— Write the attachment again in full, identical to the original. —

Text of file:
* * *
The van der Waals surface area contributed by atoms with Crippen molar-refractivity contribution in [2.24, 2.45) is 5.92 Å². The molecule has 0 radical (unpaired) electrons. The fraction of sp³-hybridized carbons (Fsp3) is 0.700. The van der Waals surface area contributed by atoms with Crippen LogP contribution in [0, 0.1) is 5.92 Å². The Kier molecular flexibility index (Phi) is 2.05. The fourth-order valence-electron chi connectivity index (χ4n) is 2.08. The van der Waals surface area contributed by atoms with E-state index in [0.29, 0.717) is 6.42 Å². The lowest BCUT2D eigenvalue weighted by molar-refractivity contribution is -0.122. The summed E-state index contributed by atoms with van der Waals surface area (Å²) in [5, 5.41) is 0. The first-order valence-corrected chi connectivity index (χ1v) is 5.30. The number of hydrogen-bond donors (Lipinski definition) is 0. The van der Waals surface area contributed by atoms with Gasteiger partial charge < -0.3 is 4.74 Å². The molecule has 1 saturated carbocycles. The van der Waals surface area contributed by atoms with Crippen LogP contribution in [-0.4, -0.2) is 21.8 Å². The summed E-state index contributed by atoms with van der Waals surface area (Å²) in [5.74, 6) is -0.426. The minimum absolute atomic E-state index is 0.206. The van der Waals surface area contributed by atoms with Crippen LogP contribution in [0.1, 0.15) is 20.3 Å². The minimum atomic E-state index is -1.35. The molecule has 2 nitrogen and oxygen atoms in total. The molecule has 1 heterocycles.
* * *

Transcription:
The van der Waals surface area contributed by atoms with Crippen molar-refractivity contribution in [2.24, 2.45) is 5.92 Å². The molecule has 0 radical (unpaired) electrons. The fraction of sp³-hybridized carbons (Fsp3) is 0.700. The van der Waals surface area contributed by atoms with Crippen LogP contribution in [0, 0.1) is 5.92 Å². The Kier molecular flexibility index (Phi) is 2.05. The fourth-order valence-electron chi connectivity index (χ4n) is 2.08. The van der Waals surface area contributed by atoms with E-state index in [0.29, 0.717) is 6.42 Å². The lowest BCUT2D eigenvalue weighted by molar-refractivity contribution is -0.122. The summed E-state index contributed by atoms with van der Waals surface area (Å²) in [5, 5.41) is 0. The first-order valence-corrected chi connectivity index (χ1v) is 5.30. The number of hydrogen-bond donors (Lipinski definition) is 0. The van der Waals surface area contributed by atoms with Gasteiger partial charge < -0.3 is 4.74 Å². The molecule has 1 saturated carbocycles. The van der Waals surface area contributed by atoms with Crippen LogP contribution in [-0.4, -0.2) is 21.8 Å². The summed E-state index contributed by atoms with van der Waals surface area (Å²) in [5.74, 6) is -0.426. The minimum absolute atomic E-state index is 0.206. The van der Waals surface area contributed by atoms with Crippen LogP contribution in [0.1, 0.15) is 20.3 Å². The minimum atomic E-state index is -1.35. The molecule has 2 nitrogen and oxygen atoms in total. The molecule has 1 heterocycles.